Who: French filmmaker who frequently employs big French fish notables: Catherine Deneuve, Mathieu Amalric, Chiara Mastroianni, and László Szabó among others.
Years Away From The Game: “A Christmas Tale” hit Cannes in 2008 as a contender for the Palme d’Or while also cropping up on many, many year-end lists.
What Happened: Desplechin has been dealing them out consistently for awhile — “Playing ‘In the Company of Men‘” was in 2003, with “Kings and Queens” following a short year afterwards, and both “L’Aimée” and “A Christmas Tale” similarly cropped up soon afterwards. “Jimmy Picard” was announced some time back in 2010, so while it was always cooking, it seems that it either needed a bit more time on the burner or the filmmaker was hoping for a top name to carry the project — something he got in Del Toro, for sure.
What To Watch: If you haven’t seen “A Christmas Tale” yet, (1) we’re surprised and (2) go do it. Family as a subject can be painfully trite nowadays, but ‘Tale’ is both amusing and affecting with terrific performances from its entire cast. “Kings and Queen” is also a solid effort, also featuring an unbeatable Amalric and Emmanuelle Devos.
Who: Japanese filmmaker that struck Sundance with “The Clone Returns Home,” a sci-fi tale in vein of Andrei Tarkovsky‘s “Solaris” and “Mirror.”
Years Away From The Game: ‘Clone’ was in 2008, so we’ve had a four year period of silence.
What Happened: It’s hard to say, really, because there isn’t much information out there on either the filmmaker or ‘Clone’ aside from reviews. Quiet, slow-paced cinema can bud passionate champions, though they generally are few in number and that’s to say nothing about the science fiction conceit which also unfortunately limits its audience (one look at the glossy, generic Japanese DVD cover will probably hint at how much hope they had for it). All that aside, Nakajima has been working since 1994 and has amassed a scant three pictures, the latter two dealing with fantasy elements that likely cost a pretty penny, so it’s safe to assume that while he probably takes his time with his screenplays, it’s difficult to fund his meditative work. He was able to find an executive producer in Wim Wenders for his last effort, so a new project isn’t out of the cards if he’s able to build that kind of relationship again.
What To Watch: If you can find his first two flicks (“Fe” and “The Box”), have at it, but we’d really recommend ‘Clone.’ Aside from the Tarkovsky lauds, it’s a philosophically-rich, highly moving film for those who froth at the mouth for brilliantly composed long takes. Sure, we’re few, but we’re definitely out there.
Who: Arguably Quebec’s most successful director, Arcand broke out internationally with “The Decline of The American Empire” in 1986, and followed it up fairly swiftly with the controversial, but strong, “Jesus Of Montreal” (1989). He’s had three of Canada’s five best Foreign Language Oscar nominations, including winning for “The Barbarian Invasions,” his best known film, in 2003, as well as picking up a nod for Best Original Screenplay that year too.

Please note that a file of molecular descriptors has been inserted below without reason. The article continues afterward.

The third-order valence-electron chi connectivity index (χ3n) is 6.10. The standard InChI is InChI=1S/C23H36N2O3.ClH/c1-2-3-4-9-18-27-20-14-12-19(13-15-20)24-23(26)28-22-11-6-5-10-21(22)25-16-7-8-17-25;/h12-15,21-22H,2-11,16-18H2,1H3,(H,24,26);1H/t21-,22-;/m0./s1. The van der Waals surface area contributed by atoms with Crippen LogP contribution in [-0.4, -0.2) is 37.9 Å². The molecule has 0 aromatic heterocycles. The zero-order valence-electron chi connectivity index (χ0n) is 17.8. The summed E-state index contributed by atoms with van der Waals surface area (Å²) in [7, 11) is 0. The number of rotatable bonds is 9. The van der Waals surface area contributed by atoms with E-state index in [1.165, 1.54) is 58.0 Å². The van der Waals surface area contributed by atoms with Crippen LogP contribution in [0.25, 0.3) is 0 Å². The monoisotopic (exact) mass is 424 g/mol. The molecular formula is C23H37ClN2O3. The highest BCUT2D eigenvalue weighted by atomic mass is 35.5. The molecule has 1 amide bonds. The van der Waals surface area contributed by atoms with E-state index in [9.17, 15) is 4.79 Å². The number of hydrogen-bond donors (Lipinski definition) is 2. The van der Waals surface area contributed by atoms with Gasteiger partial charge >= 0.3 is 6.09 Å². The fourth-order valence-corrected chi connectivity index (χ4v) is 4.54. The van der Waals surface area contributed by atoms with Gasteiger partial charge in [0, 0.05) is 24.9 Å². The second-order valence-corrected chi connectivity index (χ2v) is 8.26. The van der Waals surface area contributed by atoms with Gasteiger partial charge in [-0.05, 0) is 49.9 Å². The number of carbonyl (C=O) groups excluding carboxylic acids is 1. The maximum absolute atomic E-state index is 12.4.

Years Away From The Game: It’s been five years since “The Age Of Ignorance” (also known as “Days Of Darkness“) closed Cannes in May 2007.
What Happened: Well, the reception for “The Age Of Ignorance,” which completed the trilogy of ‘American Empire’ and “The Barbarian Invasions,” was pretty cool at Cannes (as is so often the case for closing films), and even the Academy, who arguably love him more than the critics, snubbed him for the project. Arcand’s 70 now, and the savaging may have lessened his desire to work somewhat, as there’s barely been a whisper of another feature project since, as far as we can tell. That being said, there have been signs of life, including a cameo alongside fellow Canadian legend David Cronenberg in “Barney’s Version” a few years back. And at the start of this year, to mark the 150th anniversary of the Montreal Museum of Fine Arts, a retrospective of his work was featured at Montreal’s lone arthouse, Cinéma du Parc, and he produced some new work including a short film made in collaboration with artist Adad Hannah, entitled “Safari.” It’s… not in the top class of his work, perhaps, but it’s at least a sign that more work might be on the way.
What To Watch: “The Barbarian Invasions” is probably the best intro to his work — it’s certainly his most accessible film. “Jesus Of Montreal” is probably a good call, though perhaps not around your religious auntie.
Otherwise, two of the more high-profile missing cases should be returning fairly soon: Juan Antonio Bayona, who made an excellent debut with Guillermo Del Toro-produced ghost story “The Orphanage,” has been away for five years, but has a highly promising follow-up on the way with the English-language tsunami drama “The Impossible,” with Naomi Watts and Ewan McGregor. Meanwhile, after a pair of terrific films with “Time Out” and “Heading South,” Laurent Cantet won the Palme D’Or at Cannes in 2008 for “Entre les murs,” or “The Class,” which also picked up a Foreign Language Oscar nod. He’s been absent for a while, but his version of Joyce Carol Oates‘ “Foxfire” is due later in the year, and is almost a dead cert to play in Toronto.
As for those we haven’t heard from in a while, it’s four years since Gotz Spielmann‘s Oscar-nominated “Revanche” without more from the Austrian director, and four since Hou Hsiao-Hsien‘s “Flight of the Red Balloon” — he’s meant to be working on an eagerly-awaited martial arts project called “The Assassin,” but the start date seems to be put back every time it gets close to being made, and there’s no sign if it’s actualy gone before cameras. Also M.I.A: Li Yang, who’s had difficulties with the Chinese authorities, and hasn’t made anything since 2007’s “Blind Mountain” (a close to the trilogy started with “Blind Shaft,” entitled “Blind River” was in the works, but hasn’t materialized), while “Goodbye, Dragon Inn” director Tsai Ming-liang has been absent since 2009’s French-language Cannes entry “Face.”
– Christopher Bell, RP & Oliver Lyttelton